- what’s behind the seriously underpublicised consultation?



The Mayor’s Transport Strategy (MTS) will determine the future of transport in London. Some of its proposals are very controversial. In June, Mayor Sadiq Khan opened a crucial consultation on it.


·        During the summer, the Alliance of British Drivers (ABD) spoke to several members of the public and found that hardly anyone was aware of it. Some felt that it had been seriously under-publicised.


There have been occasional tube station posters, but they were very bland, mentioning housing and employment but not the quite drastic policies planned against drivers.


For some reason, none were seen in seen in stations like Earls Court, South Kensington and Hammersmith, where there had been much opposition to the old Congestion Charge extension zone. However some were spotted at stations in trendier BBC heartland (White City) and Notting Hill Gate. One was even spotted at Theydon Bois tube station, which isn’t even in Greater London!


An advertisement with the same design as the poster did feature in the Evening Standard. (Click for 3MB JPEG graphic to read the wording)


·        Khan feels that drivers should pay more, having amazingly claimed that they pay too little to use the roads and they are subsidised by public transport users (p265). Our research provides evidence to the contrary - that drivers pay four to five times over to use the roads and our taxes in fact subsidise public transport.


As author of the MTS, the Mayor’s Office was challenged to provide some evidence via a Freedom of Information Request*, but could produce none.


This is doubly strange as the central GLA function it covers includes strategic and economic planning sections. You would expect them to have projections on the extra revenue to be made and the financial impact on the travelling public and businesses operating in London. Independent estimates from CEBR and a GLA member see a big impact from road pricing alone.


(*FOI Request: MGLA280717-2452.  Failure to respond properly breaches both GLA and wider Local Government standards.


e.g. The Mayor is determined that the GLA leads the way in openness and transparency.”)


·        ABD London Chairman Roger Lawson has experienced similar evasion from Mayor Khan’s aides at Transport for London. Roger asked for basic financial information on the costs and benefits of the ULEZ proposals, but no budgets or estimates of the costs have been provided.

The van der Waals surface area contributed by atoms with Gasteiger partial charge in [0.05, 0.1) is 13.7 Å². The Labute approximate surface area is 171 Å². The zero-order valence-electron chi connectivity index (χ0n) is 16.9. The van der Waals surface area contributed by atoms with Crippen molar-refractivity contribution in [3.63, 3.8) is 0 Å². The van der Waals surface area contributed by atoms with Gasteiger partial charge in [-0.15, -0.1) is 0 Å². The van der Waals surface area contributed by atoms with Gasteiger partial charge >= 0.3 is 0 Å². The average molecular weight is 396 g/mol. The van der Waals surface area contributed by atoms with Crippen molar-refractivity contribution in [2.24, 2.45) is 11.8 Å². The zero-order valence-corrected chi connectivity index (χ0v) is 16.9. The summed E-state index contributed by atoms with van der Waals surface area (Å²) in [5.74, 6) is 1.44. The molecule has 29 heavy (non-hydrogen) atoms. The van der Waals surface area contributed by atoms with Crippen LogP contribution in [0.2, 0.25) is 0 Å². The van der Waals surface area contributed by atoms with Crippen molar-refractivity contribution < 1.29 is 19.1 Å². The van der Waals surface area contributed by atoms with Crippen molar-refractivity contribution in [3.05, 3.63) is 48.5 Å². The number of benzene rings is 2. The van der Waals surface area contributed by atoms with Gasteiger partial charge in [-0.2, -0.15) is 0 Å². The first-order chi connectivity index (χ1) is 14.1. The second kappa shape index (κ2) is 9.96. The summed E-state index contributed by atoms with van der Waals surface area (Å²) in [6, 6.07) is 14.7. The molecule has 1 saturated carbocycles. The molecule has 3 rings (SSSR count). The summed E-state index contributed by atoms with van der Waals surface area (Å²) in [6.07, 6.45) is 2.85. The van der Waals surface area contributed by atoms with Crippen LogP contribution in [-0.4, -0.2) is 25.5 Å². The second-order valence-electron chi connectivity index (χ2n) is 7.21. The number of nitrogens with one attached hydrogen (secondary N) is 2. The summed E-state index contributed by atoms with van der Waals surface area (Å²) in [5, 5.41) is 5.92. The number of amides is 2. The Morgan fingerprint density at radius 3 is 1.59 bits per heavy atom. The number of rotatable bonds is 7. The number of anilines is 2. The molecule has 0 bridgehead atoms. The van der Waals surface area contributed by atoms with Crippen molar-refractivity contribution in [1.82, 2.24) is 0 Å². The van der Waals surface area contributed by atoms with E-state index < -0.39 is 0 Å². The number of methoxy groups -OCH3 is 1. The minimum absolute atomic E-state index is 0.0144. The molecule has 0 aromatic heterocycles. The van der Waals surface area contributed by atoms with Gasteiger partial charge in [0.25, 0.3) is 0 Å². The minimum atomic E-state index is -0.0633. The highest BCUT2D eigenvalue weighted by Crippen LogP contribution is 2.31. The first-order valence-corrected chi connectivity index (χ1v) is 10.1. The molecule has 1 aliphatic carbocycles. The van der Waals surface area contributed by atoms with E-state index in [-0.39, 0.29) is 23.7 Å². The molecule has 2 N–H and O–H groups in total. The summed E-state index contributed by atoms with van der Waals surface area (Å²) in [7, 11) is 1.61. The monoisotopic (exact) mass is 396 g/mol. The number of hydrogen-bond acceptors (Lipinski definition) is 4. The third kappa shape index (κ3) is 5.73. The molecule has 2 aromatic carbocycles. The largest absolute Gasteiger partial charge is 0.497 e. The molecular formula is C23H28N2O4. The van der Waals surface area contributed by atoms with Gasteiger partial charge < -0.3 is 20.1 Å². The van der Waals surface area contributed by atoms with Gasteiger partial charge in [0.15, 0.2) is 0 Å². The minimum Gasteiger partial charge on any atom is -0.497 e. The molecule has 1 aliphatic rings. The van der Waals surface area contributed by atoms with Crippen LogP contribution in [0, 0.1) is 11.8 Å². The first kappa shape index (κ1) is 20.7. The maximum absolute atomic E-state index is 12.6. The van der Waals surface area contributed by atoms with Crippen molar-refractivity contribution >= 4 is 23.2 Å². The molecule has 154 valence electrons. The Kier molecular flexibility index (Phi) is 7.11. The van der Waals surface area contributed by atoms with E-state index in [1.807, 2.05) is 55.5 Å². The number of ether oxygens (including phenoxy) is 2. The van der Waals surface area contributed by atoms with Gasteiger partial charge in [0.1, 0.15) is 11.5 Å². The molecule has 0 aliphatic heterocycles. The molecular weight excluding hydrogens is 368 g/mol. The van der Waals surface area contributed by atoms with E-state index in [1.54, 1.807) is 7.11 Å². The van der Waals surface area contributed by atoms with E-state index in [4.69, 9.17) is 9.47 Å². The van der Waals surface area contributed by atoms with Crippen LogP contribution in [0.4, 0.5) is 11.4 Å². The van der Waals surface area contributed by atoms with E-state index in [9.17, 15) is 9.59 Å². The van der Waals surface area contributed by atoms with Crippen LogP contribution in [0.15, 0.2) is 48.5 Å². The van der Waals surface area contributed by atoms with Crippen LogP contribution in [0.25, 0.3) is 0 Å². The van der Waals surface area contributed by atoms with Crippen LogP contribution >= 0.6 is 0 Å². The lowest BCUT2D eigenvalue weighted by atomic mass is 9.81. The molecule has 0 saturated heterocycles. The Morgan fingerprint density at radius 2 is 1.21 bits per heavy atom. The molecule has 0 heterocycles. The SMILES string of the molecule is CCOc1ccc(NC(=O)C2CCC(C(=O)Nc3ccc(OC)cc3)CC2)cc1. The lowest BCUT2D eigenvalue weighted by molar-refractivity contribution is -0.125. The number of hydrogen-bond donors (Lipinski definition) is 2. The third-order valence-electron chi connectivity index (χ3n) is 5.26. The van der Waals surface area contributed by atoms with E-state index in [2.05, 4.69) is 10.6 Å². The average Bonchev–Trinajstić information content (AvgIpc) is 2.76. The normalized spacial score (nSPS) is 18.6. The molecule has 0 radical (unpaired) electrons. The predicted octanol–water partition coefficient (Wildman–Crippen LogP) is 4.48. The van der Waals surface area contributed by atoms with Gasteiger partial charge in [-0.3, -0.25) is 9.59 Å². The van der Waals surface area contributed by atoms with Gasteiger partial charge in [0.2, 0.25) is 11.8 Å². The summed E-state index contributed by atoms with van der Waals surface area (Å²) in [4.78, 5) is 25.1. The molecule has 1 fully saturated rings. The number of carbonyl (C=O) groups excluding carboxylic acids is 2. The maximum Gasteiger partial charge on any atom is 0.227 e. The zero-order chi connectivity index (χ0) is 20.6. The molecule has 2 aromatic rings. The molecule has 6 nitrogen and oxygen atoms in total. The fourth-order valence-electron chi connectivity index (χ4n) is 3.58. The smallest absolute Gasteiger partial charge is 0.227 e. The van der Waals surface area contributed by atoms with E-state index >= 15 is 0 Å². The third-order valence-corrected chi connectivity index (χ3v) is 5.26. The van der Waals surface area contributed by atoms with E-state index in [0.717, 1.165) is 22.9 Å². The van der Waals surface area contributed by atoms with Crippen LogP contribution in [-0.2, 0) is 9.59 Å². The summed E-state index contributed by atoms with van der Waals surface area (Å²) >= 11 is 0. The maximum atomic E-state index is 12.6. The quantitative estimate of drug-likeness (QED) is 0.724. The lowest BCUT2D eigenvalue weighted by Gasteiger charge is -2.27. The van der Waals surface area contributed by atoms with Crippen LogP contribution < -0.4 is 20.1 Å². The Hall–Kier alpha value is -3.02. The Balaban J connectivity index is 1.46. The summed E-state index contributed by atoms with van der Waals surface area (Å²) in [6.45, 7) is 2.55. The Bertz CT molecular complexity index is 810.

(FOI Request: FOI-0071-1718 – currently subject to a complaint to the national monitor, the Information Commissioner.)


·        It is questionable whether the Mayor’s under-publicised MTS consultation meets legal expectations.


Cabinet Office consultation guidelines include:

Consultations should provide sufficient information to ensure the process is fair.”


The Supreme Court ruled in 2014:*

The demands of fairness are likely to be higher when the consultation relates to a decision which is likely to deprive someone of an existing benefit.”


(*UKSC56, Haringey v Moseley)


In a more recent case*, Justice Patterson reiterated the principles upheld by the Supreme Court case that a consultation will be fair if it:

1. communicates the public authority’s proposal to those with a potential interest;

2. explains why that proposal is being considered;

3. provides the consultees with sufficient information to make informed responses to the proposals.


(*R (Angharad Morris and Donna Thomas) v Rhondda Cynon Taf County Borough Council [2015] EWHC 1403 (Admin))


Yet the MTS fails to give proper ballpark figures for what will certainly be the large sums of money Mayor Khan plans to take from those who can currently afford to drive in London or the substantial cost of implementing his schemes.


·        Sadiq Khan’s 2016 manifesto promised (p36).

to maintain the Congestion Charge at its current level”.


So why does the MTS raise the prospect of extending the Congestion Charge? Why would it even be mentioned if there was absolutely no intention to do so?


·        As for reaching interested groups – particularly drivers who stand to lose in several ways from the MTS - there were no engage-the-public roadshows as in the 2009 consultation. The events to publicise the MTS* either involved very select audiences or were organised by a third party with TFL providing a speaker.


(*FOI-1319-1718/GH; events organised by the GLA group shown in yellow)


·        Printed reference copies of the MTS were supposed to be available in public buildings across London, including many libraries. However, a number of calls to a library or a helpdesk revealed that they didn’t seem to be aware of the MTS, let alone able to point a caller to where it could be read.  


·        Despite paying lip service to the principles of ‘robust’ and ‘compelling’ evidence, the MTS proposes draconian measures on environmental grounds, sidestepping the GLA’s own evidence and the reservations expressed by experts.



Mayor Khan is not exactly being straight with Londoners. It would be wrong to assume silence from an unsuspecting public is ‘approval’ for under-publicised and uncosted schemes – or worse still, a blank cheque.




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